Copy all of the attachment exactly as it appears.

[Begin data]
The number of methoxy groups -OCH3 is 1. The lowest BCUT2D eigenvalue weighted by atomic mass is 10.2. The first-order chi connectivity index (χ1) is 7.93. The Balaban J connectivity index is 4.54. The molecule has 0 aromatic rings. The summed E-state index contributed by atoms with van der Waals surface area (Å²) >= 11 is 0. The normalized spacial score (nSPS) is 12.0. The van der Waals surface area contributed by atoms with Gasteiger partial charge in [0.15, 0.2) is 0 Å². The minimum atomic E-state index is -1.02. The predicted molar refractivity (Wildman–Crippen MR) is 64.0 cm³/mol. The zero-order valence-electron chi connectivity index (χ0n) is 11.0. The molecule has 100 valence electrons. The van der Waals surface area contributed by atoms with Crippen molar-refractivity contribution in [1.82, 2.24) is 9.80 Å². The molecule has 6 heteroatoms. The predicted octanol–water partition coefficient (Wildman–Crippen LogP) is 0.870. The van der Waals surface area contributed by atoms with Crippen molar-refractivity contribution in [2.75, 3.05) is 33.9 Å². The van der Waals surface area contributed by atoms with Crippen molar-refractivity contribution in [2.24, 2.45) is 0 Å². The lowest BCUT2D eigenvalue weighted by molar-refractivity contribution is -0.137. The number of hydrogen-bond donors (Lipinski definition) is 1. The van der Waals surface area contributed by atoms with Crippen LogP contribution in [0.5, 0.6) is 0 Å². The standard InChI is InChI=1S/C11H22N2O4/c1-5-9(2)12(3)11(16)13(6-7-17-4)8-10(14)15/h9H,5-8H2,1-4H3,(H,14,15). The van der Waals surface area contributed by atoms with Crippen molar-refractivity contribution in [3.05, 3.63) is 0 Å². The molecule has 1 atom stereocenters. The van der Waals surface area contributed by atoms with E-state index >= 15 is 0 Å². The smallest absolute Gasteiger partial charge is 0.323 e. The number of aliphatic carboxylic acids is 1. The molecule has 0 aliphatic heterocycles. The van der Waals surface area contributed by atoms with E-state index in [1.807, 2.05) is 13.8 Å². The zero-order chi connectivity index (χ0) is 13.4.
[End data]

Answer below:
The number of methoxy groups -OCH3 is 1. The lowest BCUT2D eigenvalue weighted by atomic mass is 10.2. The first-order chi connectivity index (χ1) is 7.93. The Balaban J connectivity index is 4.54. The molecule has 0 aromatic rings. The summed E-state index contributed by atoms with van der Waals surface area (Å²) >= 11 is 0. The normalized spacial score (nSPS) is 12.0. The van der Waals surface area contributed by atoms with Gasteiger partial charge in [0.15, 0.2) is 0 Å². The minimum atomic E-state index is -1.02. The predicted molar refractivity (Wildman–Crippen MR) is 64.0 cm³/mol. The zero-order valence-electron chi connectivity index (χ0n) is 11.0. The molecule has 100 valence electrons. The van der Waals surface area contributed by atoms with Crippen molar-refractivity contribution in [1.82, 2.24) is 9.80 Å². The molecule has 6 heteroatoms. The predicted octanol–water partition coefficient (Wildman–Crippen LogP) is 0.870. The van der Waals surface area contributed by atoms with Crippen molar-refractivity contribution in [2.75, 3.05) is 33.9 Å². The van der Waals surface area contributed by atoms with Crippen molar-refractivity contribution in [2.24, 2.45) is 0 Å². The lowest BCUT2D eigenvalue weighted by molar-refractivity contribution is -0.137. The number of hydrogen-bond donors (Lipinski definition) is 1. The van der Waals surface area contributed by atoms with Crippen LogP contribution in [0.5, 0.6) is 0 Å². The standard InChI is InChI=1S/C11H22N2O4/c1-5-9(2)12(3)11(16)13(6-7-17-4)8-10(14)15/h9H,5-8H2,1-4H3,(H,14,15). The van der Waals surface area contributed by atoms with Crippen molar-refractivity contribution in [3.05, 3.63) is 0 Å². The molecule has 1 atom stereocenters. The van der Waals surface area contributed by atoms with E-state index >= 15 is 0 Å². The smallest absolute Gasteiger partial charge is 0.323 e. The number of aliphatic carboxylic acids is 1. The molecule has 0 aliphatic heterocycles. The van der Waals surface area contributed by atoms with E-state index in [1.807, 2.05) is 13.8 Å². The zero-order chi connectivity index (χ0) is 13.4.